Anscombe's Relative Bruteness

Philosophical News 18:135-145 (2020)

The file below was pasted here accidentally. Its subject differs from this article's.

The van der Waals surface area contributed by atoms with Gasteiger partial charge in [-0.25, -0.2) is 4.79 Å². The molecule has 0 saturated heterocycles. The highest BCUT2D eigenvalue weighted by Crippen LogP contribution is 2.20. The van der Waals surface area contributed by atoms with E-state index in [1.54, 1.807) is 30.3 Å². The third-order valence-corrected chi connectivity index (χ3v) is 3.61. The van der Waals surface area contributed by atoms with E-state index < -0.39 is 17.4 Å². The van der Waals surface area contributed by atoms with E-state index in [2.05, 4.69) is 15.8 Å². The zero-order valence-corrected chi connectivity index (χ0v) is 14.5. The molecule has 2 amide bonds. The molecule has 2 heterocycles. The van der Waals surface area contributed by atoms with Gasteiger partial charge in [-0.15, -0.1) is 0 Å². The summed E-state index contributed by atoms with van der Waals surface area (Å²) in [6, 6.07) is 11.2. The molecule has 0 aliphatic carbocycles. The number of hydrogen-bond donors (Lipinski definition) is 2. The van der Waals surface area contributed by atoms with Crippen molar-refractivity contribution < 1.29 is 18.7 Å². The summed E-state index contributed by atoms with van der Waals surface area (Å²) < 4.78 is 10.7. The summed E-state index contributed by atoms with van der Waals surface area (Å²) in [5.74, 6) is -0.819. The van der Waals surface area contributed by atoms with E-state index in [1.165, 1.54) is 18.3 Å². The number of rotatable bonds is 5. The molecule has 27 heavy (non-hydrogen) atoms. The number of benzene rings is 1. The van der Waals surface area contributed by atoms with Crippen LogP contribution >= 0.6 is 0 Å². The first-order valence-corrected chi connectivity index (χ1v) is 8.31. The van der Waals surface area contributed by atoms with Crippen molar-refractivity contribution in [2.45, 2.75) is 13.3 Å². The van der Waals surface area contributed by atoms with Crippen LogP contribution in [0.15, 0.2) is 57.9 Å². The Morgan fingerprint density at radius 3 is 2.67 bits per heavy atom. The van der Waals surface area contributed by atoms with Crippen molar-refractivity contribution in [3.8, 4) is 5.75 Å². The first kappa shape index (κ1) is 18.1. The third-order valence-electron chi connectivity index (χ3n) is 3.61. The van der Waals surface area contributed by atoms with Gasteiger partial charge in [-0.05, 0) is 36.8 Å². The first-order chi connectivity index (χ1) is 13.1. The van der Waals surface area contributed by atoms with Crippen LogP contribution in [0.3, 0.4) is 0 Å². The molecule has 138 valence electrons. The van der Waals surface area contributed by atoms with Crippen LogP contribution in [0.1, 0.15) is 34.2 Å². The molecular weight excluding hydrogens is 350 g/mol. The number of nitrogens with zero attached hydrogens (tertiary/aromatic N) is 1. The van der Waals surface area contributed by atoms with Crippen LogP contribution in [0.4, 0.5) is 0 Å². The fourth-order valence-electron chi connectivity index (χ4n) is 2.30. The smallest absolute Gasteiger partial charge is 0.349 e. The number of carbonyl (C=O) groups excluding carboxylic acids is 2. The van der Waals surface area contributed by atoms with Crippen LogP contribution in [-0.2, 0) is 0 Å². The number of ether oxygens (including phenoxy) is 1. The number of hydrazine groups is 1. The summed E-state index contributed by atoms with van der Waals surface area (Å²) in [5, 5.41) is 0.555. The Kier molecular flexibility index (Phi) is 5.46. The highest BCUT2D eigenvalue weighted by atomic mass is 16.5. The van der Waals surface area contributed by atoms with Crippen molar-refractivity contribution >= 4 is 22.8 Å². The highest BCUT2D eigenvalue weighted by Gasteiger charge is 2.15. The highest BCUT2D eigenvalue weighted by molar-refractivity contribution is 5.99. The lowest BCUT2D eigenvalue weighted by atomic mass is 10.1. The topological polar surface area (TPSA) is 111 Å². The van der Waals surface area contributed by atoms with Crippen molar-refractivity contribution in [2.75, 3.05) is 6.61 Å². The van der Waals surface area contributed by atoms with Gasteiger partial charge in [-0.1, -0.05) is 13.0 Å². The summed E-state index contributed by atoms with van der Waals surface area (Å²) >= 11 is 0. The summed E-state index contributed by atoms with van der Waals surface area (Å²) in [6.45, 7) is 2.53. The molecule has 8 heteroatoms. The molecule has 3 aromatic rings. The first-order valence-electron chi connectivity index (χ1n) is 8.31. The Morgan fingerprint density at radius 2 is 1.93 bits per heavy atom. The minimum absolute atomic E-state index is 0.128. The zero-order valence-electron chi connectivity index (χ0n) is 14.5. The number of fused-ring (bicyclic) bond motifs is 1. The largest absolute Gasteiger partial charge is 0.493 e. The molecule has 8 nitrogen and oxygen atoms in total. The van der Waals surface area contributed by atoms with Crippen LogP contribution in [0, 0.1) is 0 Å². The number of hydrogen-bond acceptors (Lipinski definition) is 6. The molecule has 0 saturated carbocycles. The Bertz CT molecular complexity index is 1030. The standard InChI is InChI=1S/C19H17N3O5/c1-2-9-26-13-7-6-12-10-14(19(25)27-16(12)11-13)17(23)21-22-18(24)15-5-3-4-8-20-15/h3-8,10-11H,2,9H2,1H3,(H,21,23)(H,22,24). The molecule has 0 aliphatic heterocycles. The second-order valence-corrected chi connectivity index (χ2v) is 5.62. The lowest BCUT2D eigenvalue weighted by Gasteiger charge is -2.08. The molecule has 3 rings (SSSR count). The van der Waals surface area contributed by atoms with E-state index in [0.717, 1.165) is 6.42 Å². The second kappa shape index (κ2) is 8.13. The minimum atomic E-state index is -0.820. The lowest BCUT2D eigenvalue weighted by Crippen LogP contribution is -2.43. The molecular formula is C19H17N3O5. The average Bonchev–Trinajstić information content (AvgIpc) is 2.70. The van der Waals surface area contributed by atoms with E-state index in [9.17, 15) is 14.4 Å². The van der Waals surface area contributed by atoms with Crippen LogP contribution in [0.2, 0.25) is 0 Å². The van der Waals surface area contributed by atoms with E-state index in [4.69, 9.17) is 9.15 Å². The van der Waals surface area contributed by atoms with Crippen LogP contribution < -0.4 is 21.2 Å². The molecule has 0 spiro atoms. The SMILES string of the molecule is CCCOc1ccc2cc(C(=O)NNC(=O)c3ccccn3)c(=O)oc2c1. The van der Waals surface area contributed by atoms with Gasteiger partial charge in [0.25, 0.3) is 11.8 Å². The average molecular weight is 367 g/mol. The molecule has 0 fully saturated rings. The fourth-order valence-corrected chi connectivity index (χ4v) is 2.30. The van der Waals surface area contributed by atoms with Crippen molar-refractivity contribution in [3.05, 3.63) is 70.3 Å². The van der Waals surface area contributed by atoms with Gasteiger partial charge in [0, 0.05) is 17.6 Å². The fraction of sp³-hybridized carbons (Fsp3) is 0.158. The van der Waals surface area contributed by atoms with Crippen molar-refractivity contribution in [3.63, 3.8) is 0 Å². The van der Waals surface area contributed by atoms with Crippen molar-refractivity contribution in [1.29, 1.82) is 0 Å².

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Ethical beliefs are not justified by familiar methods. We do not directly sense ethical properties, at least not in the straightforward way we sense colors or shapes. Nor is it plausible to think – despite a tradition claiming otherwise – that there are self-evident ethical truths that we can know in the way we know conceptual or mathematical truths. Yet, if we are justified in believing anything, we are justified in believing various ethical propositions e.g., that slavery is wrong. If ethical beliefs are not justified in these familiar ways, how are they justified? In her widely read, “Modern Moral Philosophy,” and in her short complimentary paper, “On Brute Facts,” G.E.M. Anscombe answers this question with a compelling and unorthodox account of justification in ethics. Because of her polemical tone and because “Modern Moral Philosophy” does so much else besides, this contribution is easy to overlook. But her account is worth taking seriously, since (a) it is an underappreciated yet plausible account that sidesteps traditional controversies, (b) it offers rich conceptual tools for interpreting and critiquing ethical theories, (c) it suggests an appealing account of the place of ethical theory in ethical knowledge and, (d) it provides useful guidance for doing applied ethics.
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